Toyota chairman Akio Toyoda survived an attempt from a number of investors to block his re-election due to concerns about governance, albeit with a much lower approval rating than in recent years.
The two largest US public pension funds – CalPERS and CalSTRS – as well as several other asset managers voted against Toyoda’s re-election as chairman at the annual general meeting.
Toyoda, the grandson of the company’s founder who took over as chair in April after more than a decade as chief executive of the company, was re-elected with 85% of the vote
Last year, he was re-elected with a 96% share, albeit this was when he was still president and chief executive of the company.
Recently, a number of proxy advisers have called into question the independence of Toyota’s board, including Institutional Shareholders Service (ISS).
Japan has long frustrated investors because of its reluctance to embrace independent directors, although there have been encouraging signs in the last few years.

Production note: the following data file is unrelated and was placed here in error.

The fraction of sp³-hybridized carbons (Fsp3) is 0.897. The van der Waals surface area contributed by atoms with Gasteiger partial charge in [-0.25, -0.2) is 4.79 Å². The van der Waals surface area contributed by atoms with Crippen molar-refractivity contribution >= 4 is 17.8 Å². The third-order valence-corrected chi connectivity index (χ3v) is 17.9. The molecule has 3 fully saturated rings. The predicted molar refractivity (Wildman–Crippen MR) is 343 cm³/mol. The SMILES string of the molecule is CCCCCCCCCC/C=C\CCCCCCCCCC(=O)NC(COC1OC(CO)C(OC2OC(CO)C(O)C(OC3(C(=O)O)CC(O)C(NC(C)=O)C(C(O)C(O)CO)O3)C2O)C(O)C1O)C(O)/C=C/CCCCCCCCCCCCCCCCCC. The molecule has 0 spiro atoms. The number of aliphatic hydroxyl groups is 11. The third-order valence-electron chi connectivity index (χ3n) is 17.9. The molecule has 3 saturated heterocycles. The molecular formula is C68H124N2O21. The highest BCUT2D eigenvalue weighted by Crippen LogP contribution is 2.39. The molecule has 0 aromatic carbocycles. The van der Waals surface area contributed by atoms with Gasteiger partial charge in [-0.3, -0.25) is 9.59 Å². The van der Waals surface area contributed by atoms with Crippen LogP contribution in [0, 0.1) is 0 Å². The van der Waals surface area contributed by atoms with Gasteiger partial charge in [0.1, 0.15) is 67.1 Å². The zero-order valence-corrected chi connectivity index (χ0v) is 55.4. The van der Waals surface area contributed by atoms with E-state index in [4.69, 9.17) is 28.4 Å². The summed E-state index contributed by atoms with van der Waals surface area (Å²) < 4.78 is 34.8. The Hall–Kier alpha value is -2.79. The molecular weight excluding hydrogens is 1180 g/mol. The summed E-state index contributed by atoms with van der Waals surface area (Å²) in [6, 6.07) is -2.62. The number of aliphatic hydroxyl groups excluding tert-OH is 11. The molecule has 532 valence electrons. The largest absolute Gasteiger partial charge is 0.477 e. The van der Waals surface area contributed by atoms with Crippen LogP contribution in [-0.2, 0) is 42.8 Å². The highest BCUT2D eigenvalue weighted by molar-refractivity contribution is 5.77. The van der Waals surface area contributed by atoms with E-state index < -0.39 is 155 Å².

According to research from MSCI, in 2014, there were 54 constituents of the MSCI Japan index that were assessed as having zero independent directors, whereas today all constituents have at least one director who is considered fully independent.
Toyota has also drawn the ire of investors because of its climate lobbying. A group of pension funds led by Danish pension fund AkademikerPension tabled a resolution urging greater disclosure of its climate lobbying.
“We are glad to see so many investors supporting our resolution on disclosure of Toyota’s lobbying activities. The high backing should serve as a clear wake up call for the company to focus on being competitive in the transition to the net zero society instead of trying to water down important climate legislation, including phasing out of internal combustion engines,” AkademikerPension said in a statement.
This was voted down by shareholders as well.
Neither votes came as a surprise given the prevalence in Japan of cross-shareholdings, in which important suppliers and customers hold shares in companies they trade with.
CalPERS referred FSA to a statement detailing its recent proxy votes when asked for comment.
CalSTRTS said in a statement in response to FSA’s enquiries that “we actively cast our proxy votes in support of corporate board members and resolutions that align with our interests and philosophy. Please see our Corporate Governance Principles and Stewardship Priorities. We have nothing more to share on this particular vote.”
ISS referred FSA to its most recent report on Toyota, in which it labelled several of the company’s independent directors as affiliated.